Republican presidential candidate Donald Trump said there is a “very severe problem” with some Muslims when he spoke with “Meet the Press” Sunday, but he declined to comment on whether or not he would support a Muslim for the presidency of the U.S.
“We can be politically correct and say there is no problem whatsoever, but the fact is, there is a problem with some, and it's a very severe problem, and it's a problem that's taking place all over the world,” he said.
In the same breath, Trump told “Meet the Press” host Chuck Todd: “Muslims are excellent. I know so many Muslims that are such fabulous people.”
When asked specifically if he would support a Muslim as president of the U.S., Trump said he would not currently address the issue, adding: “Some people have said it already happened.”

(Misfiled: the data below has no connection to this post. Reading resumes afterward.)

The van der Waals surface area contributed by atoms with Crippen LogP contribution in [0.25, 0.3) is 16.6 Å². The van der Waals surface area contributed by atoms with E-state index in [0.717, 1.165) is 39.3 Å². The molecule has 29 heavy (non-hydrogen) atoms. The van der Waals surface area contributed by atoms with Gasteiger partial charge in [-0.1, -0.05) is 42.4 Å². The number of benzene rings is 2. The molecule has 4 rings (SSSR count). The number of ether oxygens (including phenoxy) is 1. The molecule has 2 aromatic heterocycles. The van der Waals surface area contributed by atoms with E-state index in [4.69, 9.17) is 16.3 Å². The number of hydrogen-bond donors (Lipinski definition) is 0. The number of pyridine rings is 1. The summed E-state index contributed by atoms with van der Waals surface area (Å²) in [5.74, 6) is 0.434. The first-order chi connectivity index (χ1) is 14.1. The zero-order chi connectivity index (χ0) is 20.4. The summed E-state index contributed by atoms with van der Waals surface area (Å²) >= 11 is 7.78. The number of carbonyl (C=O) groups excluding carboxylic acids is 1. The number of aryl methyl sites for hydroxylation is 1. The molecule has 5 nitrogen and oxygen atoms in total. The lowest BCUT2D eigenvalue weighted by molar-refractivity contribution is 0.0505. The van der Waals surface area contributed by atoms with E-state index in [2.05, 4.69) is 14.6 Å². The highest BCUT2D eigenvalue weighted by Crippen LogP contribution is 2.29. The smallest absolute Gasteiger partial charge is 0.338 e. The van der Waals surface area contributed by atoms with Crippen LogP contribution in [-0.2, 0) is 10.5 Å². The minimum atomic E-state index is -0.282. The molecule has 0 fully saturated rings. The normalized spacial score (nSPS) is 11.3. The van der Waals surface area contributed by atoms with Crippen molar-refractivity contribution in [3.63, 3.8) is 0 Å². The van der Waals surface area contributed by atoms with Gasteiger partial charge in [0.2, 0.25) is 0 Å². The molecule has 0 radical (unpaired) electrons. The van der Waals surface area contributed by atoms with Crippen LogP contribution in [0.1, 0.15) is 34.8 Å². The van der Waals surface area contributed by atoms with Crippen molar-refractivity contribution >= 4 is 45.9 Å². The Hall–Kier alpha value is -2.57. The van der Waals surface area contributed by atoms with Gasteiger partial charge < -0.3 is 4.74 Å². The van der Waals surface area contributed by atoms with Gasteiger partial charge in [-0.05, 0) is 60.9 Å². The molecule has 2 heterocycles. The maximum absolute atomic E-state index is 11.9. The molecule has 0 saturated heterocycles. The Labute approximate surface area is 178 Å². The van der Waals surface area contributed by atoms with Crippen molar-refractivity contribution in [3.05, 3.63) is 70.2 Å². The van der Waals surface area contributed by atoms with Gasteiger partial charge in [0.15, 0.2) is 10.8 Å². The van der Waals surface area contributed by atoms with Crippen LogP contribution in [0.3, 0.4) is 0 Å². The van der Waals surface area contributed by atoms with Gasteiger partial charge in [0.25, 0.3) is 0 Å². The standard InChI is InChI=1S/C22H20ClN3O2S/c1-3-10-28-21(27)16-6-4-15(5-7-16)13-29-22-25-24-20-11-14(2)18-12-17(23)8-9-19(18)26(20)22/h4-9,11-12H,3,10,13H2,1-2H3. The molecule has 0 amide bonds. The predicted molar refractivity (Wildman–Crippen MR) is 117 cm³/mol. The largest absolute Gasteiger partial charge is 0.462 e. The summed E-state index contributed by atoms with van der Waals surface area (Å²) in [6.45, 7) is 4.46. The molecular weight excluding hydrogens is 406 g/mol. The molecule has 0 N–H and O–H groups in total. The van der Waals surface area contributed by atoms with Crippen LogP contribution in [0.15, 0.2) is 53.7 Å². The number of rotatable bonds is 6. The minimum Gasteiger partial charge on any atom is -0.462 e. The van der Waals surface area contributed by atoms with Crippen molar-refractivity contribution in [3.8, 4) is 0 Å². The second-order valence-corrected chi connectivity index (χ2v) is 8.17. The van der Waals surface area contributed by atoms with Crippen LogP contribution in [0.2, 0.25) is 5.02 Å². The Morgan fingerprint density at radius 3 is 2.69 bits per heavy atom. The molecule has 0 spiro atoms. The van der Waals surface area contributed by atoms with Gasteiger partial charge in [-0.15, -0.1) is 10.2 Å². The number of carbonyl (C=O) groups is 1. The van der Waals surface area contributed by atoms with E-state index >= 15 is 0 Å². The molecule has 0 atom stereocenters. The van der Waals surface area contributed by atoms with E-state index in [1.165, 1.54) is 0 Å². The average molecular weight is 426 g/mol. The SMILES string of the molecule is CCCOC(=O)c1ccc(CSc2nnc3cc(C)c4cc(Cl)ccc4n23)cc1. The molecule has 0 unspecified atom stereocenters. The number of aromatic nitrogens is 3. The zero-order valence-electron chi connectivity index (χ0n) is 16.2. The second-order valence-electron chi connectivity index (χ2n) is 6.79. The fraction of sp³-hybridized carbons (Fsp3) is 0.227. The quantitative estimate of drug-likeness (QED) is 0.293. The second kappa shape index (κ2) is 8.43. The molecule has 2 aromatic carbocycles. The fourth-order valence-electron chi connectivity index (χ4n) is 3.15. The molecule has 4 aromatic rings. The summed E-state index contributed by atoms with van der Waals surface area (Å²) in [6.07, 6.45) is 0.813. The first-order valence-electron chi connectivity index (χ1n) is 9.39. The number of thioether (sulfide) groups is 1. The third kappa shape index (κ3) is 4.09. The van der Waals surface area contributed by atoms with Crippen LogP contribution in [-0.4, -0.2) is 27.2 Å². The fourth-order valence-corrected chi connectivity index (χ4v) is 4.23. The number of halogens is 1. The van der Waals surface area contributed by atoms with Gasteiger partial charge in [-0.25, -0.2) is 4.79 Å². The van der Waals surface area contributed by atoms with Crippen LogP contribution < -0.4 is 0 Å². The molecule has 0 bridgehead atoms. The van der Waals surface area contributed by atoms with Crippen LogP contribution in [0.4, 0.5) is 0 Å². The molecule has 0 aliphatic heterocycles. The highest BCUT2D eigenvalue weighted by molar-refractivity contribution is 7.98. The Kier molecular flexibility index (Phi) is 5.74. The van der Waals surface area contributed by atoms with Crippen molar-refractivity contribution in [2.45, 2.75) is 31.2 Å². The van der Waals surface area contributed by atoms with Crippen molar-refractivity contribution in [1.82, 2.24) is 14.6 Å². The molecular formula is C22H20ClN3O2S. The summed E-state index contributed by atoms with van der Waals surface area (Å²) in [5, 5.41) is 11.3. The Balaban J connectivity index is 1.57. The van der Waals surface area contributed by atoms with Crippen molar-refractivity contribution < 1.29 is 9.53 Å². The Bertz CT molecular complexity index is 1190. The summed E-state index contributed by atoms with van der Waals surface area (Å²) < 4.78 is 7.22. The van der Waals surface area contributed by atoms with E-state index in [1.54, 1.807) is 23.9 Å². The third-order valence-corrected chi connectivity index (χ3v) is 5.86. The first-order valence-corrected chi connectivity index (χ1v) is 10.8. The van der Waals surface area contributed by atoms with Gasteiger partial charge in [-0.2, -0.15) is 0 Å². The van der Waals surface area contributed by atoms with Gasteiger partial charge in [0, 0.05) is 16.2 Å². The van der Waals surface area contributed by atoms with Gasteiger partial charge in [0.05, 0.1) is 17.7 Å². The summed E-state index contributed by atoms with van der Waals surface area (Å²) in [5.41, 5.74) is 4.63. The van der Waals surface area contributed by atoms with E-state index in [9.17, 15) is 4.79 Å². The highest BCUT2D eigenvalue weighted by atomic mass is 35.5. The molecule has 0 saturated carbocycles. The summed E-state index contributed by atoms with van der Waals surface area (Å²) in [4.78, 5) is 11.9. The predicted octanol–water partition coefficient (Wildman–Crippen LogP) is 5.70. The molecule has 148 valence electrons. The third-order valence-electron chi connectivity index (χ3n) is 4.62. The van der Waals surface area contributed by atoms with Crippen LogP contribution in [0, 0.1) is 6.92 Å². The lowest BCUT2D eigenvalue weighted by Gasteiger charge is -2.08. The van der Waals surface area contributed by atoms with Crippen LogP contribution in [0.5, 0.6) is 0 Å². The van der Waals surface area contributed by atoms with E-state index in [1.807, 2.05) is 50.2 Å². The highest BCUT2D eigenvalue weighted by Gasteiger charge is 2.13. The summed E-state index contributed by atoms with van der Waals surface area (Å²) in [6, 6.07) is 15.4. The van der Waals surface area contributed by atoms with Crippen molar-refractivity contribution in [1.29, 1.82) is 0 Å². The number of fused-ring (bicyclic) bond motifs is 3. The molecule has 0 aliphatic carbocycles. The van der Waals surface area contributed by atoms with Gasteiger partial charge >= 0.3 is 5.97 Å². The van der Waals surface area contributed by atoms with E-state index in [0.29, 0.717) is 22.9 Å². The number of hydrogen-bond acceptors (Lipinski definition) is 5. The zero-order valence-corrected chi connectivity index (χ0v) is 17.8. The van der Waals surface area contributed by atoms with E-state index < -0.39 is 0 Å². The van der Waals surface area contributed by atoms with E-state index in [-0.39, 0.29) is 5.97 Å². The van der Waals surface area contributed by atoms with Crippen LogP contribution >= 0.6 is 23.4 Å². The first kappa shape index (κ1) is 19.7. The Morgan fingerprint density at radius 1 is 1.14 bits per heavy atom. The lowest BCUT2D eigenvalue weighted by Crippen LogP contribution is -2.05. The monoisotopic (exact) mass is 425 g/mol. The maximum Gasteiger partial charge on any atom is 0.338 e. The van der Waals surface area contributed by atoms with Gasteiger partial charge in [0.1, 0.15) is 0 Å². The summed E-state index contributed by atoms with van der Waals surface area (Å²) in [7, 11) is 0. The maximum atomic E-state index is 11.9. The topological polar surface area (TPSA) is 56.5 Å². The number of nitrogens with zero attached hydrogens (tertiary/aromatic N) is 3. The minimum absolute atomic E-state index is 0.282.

That remark followed a controversy that erupted last week when Trump was asked a question by an audience member at a New Hampshire town hall meeting. The man said President Barack Obama is a Muslim who was not born in the U.S. While Trump has said he does not need to defend the president from such accusations, Trump himself has fueled speculation that Obama was born outside of the U.S. In 2011 he held a press conference and called on Obama to release his birth certificate.
Trump said Sunday that he accepted Obama’s word that he is a Christian, but when asked about Obama’s citizenship, Trump responded, “I just don't want to discuss it.”
Republican presidential candidate Ben Carson also spoke with “Meet the Press” Sunday. Carson said he would not support a Muslim as president of the U.S. “I would not advocate that we put a Muslim in charge of this nation,” he said. “I absolutely would not agree with that.”
Trump has elicited a love-hate response from participants in Iowa polls. While Trump was leading all GOP presidential candidates in support, he also led the pack in terms of candidates people would not support.